FilmMusicNorth WestReview

Manchester Camerata presents Charlie Chaplin’s The Kid- HOME, Manchester

Reviewer: Dave Cunningham

Writer/Director: Charlie Chaplin

Music: Charlie Chaplin, played live by the Manchester Camerata orchestra

The Kid, written and directed by Charlie Chaplin in 1921, demonstrated comedy could go beyond quick gags and sustain a feature-length narrative with elements of drama as well as laughs. The showing of this silent movie at Manchester’s HOME is categorised not as a film but an event. Its significance being the soundtrack, which Chaplin composed for the film’s theatrical reissue in 1972, is played live by the Manchester Camerata orchestra as the movie is shown.

Rather than being screened in one of HOME’s many cinemas, the film is staged as a live event. It is broadcast onto a screen-filling the whole of the wall at the rear of the venue’s theatre while the stage is occupied by the 16-piece orchestra. This introduces a degree of compromise into the programme- the house lights are not completely extinguished as in a cinema and members of the orchestra intrude upon the screen so, rather than being an invisible source of music, one is always aware of their presence.

The event features the 2015 4K digital restoration of the movie and the quality is stunning. There are no flickers and the shades of black and white bring surprising depth to the images. Although famous as a comedy The Kid is also a shamelessly manipulative melodrama intended to promote tears as well as smiles. The Woman (Edna Purviance) gives birth out of wedlock and in desperation abandons her child in a car which is later stolen. The thieves leave the child in an alleyway where he is found by a Tramp (Charlie Chaplin) who, despite his best efforts to get rid of the waif, ends up taking him home. Five years later The Kid (Jackie Coogan) has become his adoptive father’s partner in crime- breaking windows for the tramp to offer to repair. But The Woman, who has become a famous entertainer and philanthropist, encounters The Kid and eventually realises he is the child she abandoned.

The humour in the film is not just a simple collection of jokes. Although an underdog Chaplin’s Tramp is a hardened survivor – a diamond in the rough rather than idealised hero. The Kid brings out the best in The Tramp but there remains a hard edge to the character who initially does everything possible to get rid of the unwanted baby and, when forced into a fistfight, has no intention of fighting fair and belts his opponent with a brick.

As the film is silent the jokes are inevitably visual but surprisingly eccentric. Heath Robinson devices feature – the baby is put at ease in a sling that cradles him and offers milk from a teapot and bedsheets become dressing gowns. When the Tramp’s pocket is picked and an unexpected coin located, he invites the pickpocket to try again to see what else emerges. The Tramp does not realise the woman with whom he is flirting is the wife of the policemen who has been chasing him all day.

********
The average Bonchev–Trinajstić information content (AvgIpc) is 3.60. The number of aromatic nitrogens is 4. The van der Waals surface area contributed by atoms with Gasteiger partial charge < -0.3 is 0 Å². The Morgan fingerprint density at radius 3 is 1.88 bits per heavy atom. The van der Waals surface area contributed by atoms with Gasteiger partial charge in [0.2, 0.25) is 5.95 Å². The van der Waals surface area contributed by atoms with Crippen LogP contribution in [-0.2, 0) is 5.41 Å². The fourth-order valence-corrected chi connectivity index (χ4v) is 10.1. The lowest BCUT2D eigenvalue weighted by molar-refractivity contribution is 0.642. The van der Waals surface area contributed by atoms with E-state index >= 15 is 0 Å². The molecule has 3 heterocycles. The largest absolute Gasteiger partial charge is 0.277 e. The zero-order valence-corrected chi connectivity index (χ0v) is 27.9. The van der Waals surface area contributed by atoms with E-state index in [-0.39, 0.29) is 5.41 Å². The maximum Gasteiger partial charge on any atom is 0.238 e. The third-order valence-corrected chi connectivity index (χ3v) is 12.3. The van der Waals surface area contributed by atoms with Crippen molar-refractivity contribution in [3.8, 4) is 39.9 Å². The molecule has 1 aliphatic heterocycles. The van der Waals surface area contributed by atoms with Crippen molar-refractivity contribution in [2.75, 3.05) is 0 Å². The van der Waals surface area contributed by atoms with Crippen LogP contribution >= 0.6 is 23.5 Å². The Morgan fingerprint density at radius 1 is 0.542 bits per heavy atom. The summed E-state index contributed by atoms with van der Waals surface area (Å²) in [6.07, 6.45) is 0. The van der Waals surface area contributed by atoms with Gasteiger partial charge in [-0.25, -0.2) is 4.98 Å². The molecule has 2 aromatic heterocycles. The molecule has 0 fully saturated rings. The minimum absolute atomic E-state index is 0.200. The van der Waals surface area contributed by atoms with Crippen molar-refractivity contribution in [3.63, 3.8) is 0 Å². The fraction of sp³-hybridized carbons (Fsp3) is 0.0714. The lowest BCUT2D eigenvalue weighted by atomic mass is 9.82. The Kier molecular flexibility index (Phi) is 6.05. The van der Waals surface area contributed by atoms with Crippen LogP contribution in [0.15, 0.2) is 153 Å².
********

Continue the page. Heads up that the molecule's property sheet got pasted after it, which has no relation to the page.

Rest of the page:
As director Chaplin does not seek to promote pity for the Tramp or The Kid. The impression is given as long as they are together, they may never prosper but will be able to squeeze some roguish pleasure out of life. Their sudden enforced separation is, however, played for full melodramatic shock with The Kid literally dragged out of the Tramp’s arms.

The score underlines rather than challenges the atmosphere of the film. The opening sequence with the baby being abandoned features lush sentimental strings. The Tramp’s initial promenade is jaunty and carefree while his antics with The Kid are played out against a lively march. The enforced separation of the duo brings out the tempestuous racket of the Manchester Camerata in full blast.

The contribution of the score to the impact of The Kid is open to debate. The comedy sequences would likely have been just as funny without the music and the violence of the score in the melodramatic scenes comes close to pushing them over the top. But there is no doubt that the combination of a classic movie and a live performance by the Manchester Camerata constitutes a special event.

Reviewed on 16 June 2022

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The North West team is under the editorship of John McRoberts. The Reviews Hub was set up in 2007. Our mission is to provide the most in-depth, nationwide arts coverage online.

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